Blessed to find friends and meet some new ones too.

Blessed to find friends and meet some new ones too.

I stayed in HCMC for 2 nights and 2 days which was really supposed to be shorter. Spending time with friends is priceless. It was a good way to end my Vietnam trip and it allowed me to prepare physically and mentally for my next and final leg: Cambodia.

The Old Town of Hoi An

Old Town Hoi An

Old Town Hoi An




Hoi An is probably one of the most picturesque places in Vietnam.  Yet photos still do not give justice to the experience of seeing how Vietnam was like in its pre-colonial age.  It represents a well-preserved trading port in South East Asia and it is the only town in Vietnam that remained intact after the colonization of France and the war with the United States.   It’s original infrastructure before the French and American era, still stands thus earning a UNESCO World Heritage status.

It is located about 30-45 minutes away southwest of Da Nang city.  It is known for its custom-made clothing that can be ordered and picked-up in 24-48 hours. One of the Irish ladies I met there had her graduation dress done in one of the shops and it was also from her that I learned that top designer Jimmy Choo trained in Hoi An before he became an institutional name in the fashion industry.



Apart from its popular tailoring industry, Hoi An is a gastronomical spot.  It is one of the best places to discover Vietnamese food, and a recommended place to learn Vietnamese Cuisine.  The cooking lessons do not require much, one just need to book a schedule with any of the restaurants found on any of the strips in the Old Town, or be a walk-in student.  The prices vary depending on the school and package, but the prices range from 25-50 USD.  Some come with a countryside bike tour where the vegetables are harvested, 2-3 dishes for you to learn, cook and eat.  Some give you one on one lessons, and others give you a group cooking class with other foreigners.  This was my initial plan in visiting Vietnam, but on the day I planned to join a class, my home stay family made special lunch for me, which turned out to be a personalized cooking class as well.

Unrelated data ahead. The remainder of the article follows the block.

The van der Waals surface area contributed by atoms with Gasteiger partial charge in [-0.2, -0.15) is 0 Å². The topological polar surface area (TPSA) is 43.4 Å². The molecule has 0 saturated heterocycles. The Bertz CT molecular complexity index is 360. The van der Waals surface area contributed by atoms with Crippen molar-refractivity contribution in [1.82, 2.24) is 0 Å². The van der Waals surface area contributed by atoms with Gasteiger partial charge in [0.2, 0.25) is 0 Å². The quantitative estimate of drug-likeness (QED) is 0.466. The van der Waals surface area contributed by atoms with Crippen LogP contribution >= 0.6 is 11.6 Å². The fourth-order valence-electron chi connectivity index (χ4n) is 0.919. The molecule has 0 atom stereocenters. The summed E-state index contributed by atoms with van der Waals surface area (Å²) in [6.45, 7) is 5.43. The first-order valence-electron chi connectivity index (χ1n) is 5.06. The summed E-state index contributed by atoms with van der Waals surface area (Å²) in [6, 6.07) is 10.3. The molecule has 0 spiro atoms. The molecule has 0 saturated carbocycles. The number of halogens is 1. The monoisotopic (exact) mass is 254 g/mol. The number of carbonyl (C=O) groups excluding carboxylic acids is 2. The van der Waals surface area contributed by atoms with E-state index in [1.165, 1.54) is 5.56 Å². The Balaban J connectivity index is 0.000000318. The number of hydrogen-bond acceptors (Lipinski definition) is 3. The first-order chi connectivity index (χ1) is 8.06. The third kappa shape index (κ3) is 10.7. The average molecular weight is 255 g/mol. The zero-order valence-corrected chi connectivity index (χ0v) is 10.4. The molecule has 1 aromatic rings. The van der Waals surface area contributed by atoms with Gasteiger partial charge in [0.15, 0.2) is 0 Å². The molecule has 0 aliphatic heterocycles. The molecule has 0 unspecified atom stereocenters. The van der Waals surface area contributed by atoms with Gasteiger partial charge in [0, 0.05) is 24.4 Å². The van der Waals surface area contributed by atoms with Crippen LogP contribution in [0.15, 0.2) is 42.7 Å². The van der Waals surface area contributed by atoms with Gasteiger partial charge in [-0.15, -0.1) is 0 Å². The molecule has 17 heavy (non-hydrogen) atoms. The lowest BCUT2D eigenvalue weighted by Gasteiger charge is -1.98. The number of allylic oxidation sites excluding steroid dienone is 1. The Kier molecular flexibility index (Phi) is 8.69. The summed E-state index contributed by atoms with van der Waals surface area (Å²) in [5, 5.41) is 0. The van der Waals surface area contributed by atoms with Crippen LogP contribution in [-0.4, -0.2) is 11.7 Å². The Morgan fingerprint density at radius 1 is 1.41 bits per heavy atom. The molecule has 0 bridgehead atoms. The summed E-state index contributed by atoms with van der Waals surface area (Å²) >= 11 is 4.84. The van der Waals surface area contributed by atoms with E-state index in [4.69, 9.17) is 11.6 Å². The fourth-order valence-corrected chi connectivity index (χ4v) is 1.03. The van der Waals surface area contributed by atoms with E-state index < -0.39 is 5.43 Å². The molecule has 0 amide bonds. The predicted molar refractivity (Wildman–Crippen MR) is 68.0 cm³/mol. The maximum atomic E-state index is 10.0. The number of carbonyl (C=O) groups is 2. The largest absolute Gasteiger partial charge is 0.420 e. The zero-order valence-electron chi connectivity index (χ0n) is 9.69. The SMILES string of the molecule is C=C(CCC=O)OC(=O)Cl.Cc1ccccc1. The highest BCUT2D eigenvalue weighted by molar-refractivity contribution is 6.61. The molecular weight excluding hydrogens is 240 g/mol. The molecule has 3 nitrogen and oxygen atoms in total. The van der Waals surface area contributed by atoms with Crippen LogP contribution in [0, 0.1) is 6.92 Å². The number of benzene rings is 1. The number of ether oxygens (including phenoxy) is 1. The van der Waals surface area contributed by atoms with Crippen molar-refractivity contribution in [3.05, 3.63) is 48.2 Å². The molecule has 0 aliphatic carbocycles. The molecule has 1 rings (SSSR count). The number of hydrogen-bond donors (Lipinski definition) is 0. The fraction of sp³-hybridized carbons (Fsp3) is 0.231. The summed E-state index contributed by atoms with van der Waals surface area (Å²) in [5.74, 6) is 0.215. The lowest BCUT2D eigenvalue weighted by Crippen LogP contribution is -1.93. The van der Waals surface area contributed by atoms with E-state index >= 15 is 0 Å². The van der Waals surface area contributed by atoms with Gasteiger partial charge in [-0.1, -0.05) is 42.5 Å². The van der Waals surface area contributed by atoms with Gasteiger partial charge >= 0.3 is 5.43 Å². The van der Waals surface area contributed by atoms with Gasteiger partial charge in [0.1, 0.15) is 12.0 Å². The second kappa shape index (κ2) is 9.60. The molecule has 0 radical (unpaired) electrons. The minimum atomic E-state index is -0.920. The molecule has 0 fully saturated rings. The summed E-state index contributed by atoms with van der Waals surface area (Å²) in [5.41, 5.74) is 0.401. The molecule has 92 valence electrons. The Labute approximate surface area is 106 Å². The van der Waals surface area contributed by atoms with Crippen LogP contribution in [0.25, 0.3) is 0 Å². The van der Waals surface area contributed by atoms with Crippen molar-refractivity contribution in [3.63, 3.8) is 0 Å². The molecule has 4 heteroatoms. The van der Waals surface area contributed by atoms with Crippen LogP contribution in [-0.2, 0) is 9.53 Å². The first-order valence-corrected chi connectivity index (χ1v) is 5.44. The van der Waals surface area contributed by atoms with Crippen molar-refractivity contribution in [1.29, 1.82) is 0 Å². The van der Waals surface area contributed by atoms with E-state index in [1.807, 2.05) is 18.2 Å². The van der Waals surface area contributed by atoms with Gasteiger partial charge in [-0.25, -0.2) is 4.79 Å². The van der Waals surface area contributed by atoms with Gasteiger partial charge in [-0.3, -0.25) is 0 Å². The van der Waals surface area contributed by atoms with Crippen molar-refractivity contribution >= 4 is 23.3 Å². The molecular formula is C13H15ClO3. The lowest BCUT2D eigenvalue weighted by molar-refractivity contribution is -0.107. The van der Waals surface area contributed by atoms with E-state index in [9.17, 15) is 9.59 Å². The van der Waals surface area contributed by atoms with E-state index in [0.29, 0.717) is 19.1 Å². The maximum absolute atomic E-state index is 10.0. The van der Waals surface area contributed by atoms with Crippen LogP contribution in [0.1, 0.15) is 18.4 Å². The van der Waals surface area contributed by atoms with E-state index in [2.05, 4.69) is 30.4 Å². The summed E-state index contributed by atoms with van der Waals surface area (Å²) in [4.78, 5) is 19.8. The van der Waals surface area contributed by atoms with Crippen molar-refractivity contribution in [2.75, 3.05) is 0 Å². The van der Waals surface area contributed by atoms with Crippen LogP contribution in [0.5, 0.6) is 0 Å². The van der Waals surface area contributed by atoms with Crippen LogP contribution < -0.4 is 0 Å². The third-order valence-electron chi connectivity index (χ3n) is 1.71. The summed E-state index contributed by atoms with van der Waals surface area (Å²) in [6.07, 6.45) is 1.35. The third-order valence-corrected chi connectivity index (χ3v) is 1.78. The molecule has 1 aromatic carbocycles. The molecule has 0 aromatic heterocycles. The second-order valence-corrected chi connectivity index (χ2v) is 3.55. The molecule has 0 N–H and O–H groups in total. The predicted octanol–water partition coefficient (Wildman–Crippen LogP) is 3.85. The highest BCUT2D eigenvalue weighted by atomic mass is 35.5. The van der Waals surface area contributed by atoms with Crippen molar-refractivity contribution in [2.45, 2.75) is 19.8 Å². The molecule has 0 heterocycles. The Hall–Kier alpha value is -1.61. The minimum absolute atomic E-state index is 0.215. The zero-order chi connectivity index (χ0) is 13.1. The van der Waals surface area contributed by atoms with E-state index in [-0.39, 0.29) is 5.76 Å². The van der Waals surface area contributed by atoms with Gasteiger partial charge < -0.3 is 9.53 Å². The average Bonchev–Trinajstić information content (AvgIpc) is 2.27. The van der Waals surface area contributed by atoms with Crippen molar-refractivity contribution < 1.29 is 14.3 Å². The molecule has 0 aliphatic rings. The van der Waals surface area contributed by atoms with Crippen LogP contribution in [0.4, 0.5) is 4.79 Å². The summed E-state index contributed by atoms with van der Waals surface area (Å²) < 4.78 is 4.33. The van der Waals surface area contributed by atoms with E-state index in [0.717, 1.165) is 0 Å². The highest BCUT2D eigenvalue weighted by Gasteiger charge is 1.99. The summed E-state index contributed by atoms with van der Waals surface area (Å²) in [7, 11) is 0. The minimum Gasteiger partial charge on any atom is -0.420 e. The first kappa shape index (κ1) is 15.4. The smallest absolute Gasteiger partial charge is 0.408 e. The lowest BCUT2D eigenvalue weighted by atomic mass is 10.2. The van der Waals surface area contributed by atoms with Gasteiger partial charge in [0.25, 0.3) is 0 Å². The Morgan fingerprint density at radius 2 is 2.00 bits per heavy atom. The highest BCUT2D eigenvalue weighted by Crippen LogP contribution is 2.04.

Food in Hoi An is considered one of the best in Vietnam.  It is flavorful and has more spices which people traveling from the West really love. It is a place that knows the ins and outs of tourism and staying true to their form when it comes to food among other aspects brings out the charm in this city.




Apart from the history it carries in its infrastructure which can be enjoyed during the day, Hoi An’s beauty can also be seen at night when every establishment lights up their paper lanterns.   Most of the people I met say that going to Hoi An is like stepping into a movie set of a Vietnamese period film.  I think so too.  I remember gasping in awe the moment I entered the Old Town for the first time.  I saw brightly lit up lanterns, traditional souvenir shops, little kids in their Vietnamese costumes, traditional Vietnamese infrastructure.  They even have traditional Vietnamese music playing in the background, and if I remember it keenly, the music was consistent anywhere you go in the old town!  It was enchanting as is was also an excitingly surreal experience.  I heard some restaurants play Lady Gaga, though music which helped me snap to reality.

One interesting point was that despite it being traditional in form, it is forward in some aspects, like the whole Old Town has free wifi for everyone to use.  I even had a Facetime moment with my friend back in Manila and showed her around the restaurant I was having lunch at.



The Old Town is small and if you’re a traveler, this place is probably your main reason for visiting.  There are interesting places to discover in this old town, and for a fee of 120,000 VND you already earn a pass to 5 different preserved tourist spots.  The passes are good for a day, so it would take one whole day to go see them, but everything is walking distance and whatever street you pass through are all discover worthy.  I would suggest that visitors rent a push bike to get to places in the Old Town faster.  It is easy to park your bike anywhere, so if you feel like stopping and enjoying looking around, or cooling down with some good Vietnamese ice cream, it would not be a problem.  My bike cost 2 USD for my entire 3 day stay.

Outlining an itinerary would help you maximize your trip as you have to factor in weather.  I made my trip in May and the weather could get really hot.  Always have a bottle of water handy.  It would also be helpful to note that the sun rises early in Vietnam.  In Hoi An, 6am was already very bright, like 8am in the Philippines.  It could get really hot during the day and humidity is quite high. The spots inclusive of your 120,000 VND pass close at 5pm, so it would be good to jump start your tour as early as 7am.



The popular Japanese Covered bridge

Vietnamese people follow the Lunar calendar. Every 14th of the Lunar month, Hoi An celebrates this event by turning out all the city lights and leaves the city with paper lanterns on. They revived the use of paper lanterns in 1992.